Celebrating the Craft of Cigars

As adults, we owe it to ourselves to admit that our personal choices to be cigar smokers may come with responsibility, but we also have the right to the pursuit of happiness.

The anti-smoking movement began as an effort to protect non-smokers from exposure to smoke. It grew into a frenzy to prevent smokers from any public access to smoke-friendly social gatherings. Big government telling citizens that can't choose among legal vices is not freedom at all. It's just plain wrong.

If a cigar shop can legally sell cigars, how can the government criminalize smoking in the same store under the auspices of protecting the employee's health? The job market is tough, we know, but why a non-smoker would want to work in a cigar shop is a mystery to us. Well, no more mysterious than why a cigar shop would want to hire a worker who isn't knowledgeable about cigars and can't offer first-hand advice about the merchandise.

Years ago, smoking regulations were about accommodating divergent customer's desires. Today they are strictly about accommodating non-smoker's desires.

Even if you make every reasonable allowance for non-smokers, what in the world is so terrible about letting smokers congregate among themselves? Shouldn't smoking-friendly businesses, ones that cater to smokers, have the right to exist?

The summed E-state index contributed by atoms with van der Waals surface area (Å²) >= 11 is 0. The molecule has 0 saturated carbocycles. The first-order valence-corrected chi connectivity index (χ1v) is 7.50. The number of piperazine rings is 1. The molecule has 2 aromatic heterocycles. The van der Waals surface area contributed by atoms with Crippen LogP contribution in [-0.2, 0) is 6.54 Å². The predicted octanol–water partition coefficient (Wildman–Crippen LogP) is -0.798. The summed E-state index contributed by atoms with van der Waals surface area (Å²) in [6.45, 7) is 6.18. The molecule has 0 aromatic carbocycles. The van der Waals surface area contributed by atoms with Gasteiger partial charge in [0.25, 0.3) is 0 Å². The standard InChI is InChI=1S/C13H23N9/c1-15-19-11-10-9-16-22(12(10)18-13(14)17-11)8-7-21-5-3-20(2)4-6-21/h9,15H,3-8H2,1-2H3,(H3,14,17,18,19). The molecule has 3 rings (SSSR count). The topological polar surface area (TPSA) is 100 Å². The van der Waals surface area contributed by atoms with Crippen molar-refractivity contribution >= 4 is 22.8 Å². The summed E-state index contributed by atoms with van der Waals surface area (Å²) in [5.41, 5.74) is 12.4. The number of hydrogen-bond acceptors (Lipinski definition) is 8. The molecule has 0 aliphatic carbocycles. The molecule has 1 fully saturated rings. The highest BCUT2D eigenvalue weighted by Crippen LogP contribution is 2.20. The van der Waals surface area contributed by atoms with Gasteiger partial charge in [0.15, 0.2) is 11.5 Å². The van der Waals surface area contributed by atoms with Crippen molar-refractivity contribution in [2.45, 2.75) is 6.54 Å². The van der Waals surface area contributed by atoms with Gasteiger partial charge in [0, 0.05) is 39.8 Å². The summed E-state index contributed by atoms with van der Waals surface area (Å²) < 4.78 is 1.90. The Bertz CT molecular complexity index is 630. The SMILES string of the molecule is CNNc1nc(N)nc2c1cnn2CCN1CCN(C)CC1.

Vices are a part of our culture, and they bring our government huge revenue streams. Those who believe that higher taxes lead people to quit their vice are duped by a very incomplete picture or cherry-picked data: most people migrate to available alternatives...pricey or not, legal or not.

Government's desire to encourage a healthier society has practical benefits, no arguments, but its desire to shut down something legal that brings citizens pleasure is wearing very thin. There are risks associated with every legal vice in America; the vast majority of adults accept that responsibility appropriately.

Consider the annual Smokin' Aces Poker Tournament in Sandy Springs, Georgia, an event created specifically for smoking poker players so they can "gather for an afternoon of camaraderie, fellowship, and friendship with other individuals who have endured the same increasing discrimination against smokers."

The organizers warn prospective attendees: "If you are a non-smoker and smoke has a real or imaginary immediate effect upon your health, and/or offends you, do not attend and/or participate in this function. Smoking and playing poker may have hazardous mental and physical effects upon your body and mind."

- E.E.H.

SMOKE 2012, Issue 3


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